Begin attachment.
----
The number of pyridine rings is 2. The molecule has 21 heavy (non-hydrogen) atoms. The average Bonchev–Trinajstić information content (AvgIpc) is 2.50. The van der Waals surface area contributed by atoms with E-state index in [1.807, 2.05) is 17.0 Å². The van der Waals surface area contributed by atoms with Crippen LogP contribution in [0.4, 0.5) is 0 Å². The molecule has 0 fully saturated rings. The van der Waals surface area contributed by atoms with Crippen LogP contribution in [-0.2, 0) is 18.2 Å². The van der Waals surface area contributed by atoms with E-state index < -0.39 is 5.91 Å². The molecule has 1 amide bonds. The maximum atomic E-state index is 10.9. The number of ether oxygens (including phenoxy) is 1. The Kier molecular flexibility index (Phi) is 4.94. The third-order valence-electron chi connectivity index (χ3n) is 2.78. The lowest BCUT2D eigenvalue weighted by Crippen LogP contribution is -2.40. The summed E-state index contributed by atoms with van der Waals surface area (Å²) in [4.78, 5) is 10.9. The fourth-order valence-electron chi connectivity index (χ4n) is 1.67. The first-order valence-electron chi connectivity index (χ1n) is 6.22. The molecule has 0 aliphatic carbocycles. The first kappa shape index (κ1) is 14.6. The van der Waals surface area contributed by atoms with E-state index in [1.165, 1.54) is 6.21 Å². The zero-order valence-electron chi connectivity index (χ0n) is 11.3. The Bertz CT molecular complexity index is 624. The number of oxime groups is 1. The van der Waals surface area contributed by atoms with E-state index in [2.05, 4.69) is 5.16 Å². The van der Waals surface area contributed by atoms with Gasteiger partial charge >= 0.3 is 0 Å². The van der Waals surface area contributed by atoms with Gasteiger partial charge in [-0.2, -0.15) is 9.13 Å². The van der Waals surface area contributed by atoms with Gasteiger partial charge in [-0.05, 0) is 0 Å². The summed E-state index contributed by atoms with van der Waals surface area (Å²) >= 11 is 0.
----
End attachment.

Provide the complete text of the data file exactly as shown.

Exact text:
The number of pyridine rings is 2. The molecule has 21 heavy (non-hydrogen) atoms. The average Bonchev–Trinajstić information content (AvgIpc) is 2.50. The van der Waals surface area contributed by atoms with E-state index in [1.807, 2.05) is 17.0 Å². The van der Waals surface area contributed by atoms with Crippen LogP contribution in [0.4, 0.5) is 0 Å². The molecule has 0 fully saturated rings. The van der Waals surface area contributed by atoms with Crippen LogP contribution in [-0.2, 0) is 18.2 Å². The van der Waals surface area contributed by atoms with E-state index < -0.39 is 5.91 Å². The molecule has 1 amide bonds. The maximum atomic E-state index is 10.9. The number of ether oxygens (including phenoxy) is 1. The Kier molecular flexibility index (Phi) is 4.94. The third-order valence-electron chi connectivity index (χ3n) is 2.78. The lowest BCUT2D eigenvalue weighted by Crippen LogP contribution is -2.40. The summed E-state index contributed by atoms with van der Waals surface area (Å²) in [4.78, 5) is 10.9. The fourth-order valence-electron chi connectivity index (χ4n) is 1.67. The first-order valence-electron chi connectivity index (χ1n) is 6.22. The molecule has 0 aliphatic carbocycles. The first kappa shape index (κ1) is 14.6. The van der Waals surface area contributed by atoms with E-state index in [1.165, 1.54) is 6.21 Å². The zero-order valence-electron chi connectivity index (χ0n) is 11.3. The Bertz CT molecular complexity index is 624. The number of oxime groups is 1. The van der Waals surface area contributed by atoms with E-state index in [2.05, 4.69) is 5.16 Å². The van der Waals surface area contributed by atoms with Gasteiger partial charge >= 0.3 is 0 Å². The van der Waals surface area contributed by atoms with Gasteiger partial charge in [-0.2, -0.15) is 9.13 Å². The van der Waals surface area contributed by atoms with Gasteiger partial charge in [-0.05, 0) is 0 Å². The summed E-state index contributed by atoms with van der Waals surface area (Å²) >= 11 is 0.